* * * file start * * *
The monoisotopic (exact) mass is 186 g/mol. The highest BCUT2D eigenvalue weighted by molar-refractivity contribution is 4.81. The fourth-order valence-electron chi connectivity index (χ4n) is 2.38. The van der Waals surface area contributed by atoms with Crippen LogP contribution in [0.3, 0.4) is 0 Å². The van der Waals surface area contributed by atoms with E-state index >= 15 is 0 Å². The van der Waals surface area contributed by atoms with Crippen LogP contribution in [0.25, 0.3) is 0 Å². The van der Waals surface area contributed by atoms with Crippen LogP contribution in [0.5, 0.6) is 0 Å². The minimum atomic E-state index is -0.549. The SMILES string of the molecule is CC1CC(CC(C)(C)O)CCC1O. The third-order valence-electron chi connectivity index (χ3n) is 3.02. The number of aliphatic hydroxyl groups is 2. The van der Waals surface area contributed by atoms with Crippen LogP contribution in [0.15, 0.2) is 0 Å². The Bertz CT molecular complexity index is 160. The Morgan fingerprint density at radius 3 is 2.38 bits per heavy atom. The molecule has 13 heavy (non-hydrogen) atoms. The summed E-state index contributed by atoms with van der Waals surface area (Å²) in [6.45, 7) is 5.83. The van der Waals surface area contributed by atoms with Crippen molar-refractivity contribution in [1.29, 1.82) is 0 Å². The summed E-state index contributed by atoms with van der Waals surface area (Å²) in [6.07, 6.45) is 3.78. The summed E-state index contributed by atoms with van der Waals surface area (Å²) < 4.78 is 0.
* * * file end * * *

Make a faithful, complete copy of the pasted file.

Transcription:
The monoisotopic (exact) mass is 186 g/mol. The highest BCUT2D eigenvalue weighted by molar-refractivity contribution is 4.81. The fourth-order valence-electron chi connectivity index (χ4n) is 2.38. The van der Waals surface area contributed by atoms with Crippen LogP contribution in [0.3, 0.4) is 0 Å². The van der Waals surface area contributed by atoms with E-state index >= 15 is 0 Å². The van der Waals surface area contributed by atoms with Crippen LogP contribution in [0.25, 0.3) is 0 Å². The van der Waals surface area contributed by atoms with Crippen LogP contribution in [0.5, 0.6) is 0 Å². The minimum atomic E-state index is -0.549. The SMILES string of the molecule is CC1CC(CC(C)(C)O)CCC1O. The third-order valence-electron chi connectivity index (χ3n) is 3.02. The number of aliphatic hydroxyl groups is 2. The van der Waals surface area contributed by atoms with Crippen LogP contribution in [0.15, 0.2) is 0 Å². The Bertz CT molecular complexity index is 160. The Morgan fingerprint density at radius 3 is 2.38 bits per heavy atom. The molecule has 13 heavy (non-hydrogen) atoms. The summed E-state index contributed by atoms with van der Waals surface area (Å²) in [6.45, 7) is 5.83. The van der Waals surface area contributed by atoms with Crippen molar-refractivity contribution in [1.29, 1.82) is 0 Å². The summed E-state index contributed by atoms with van der Waals surface area (Å²) in [6.07, 6.45) is 3.78. The summed E-state index contributed by atoms with van der Waals surface area (Å²) < 4.78 is 0.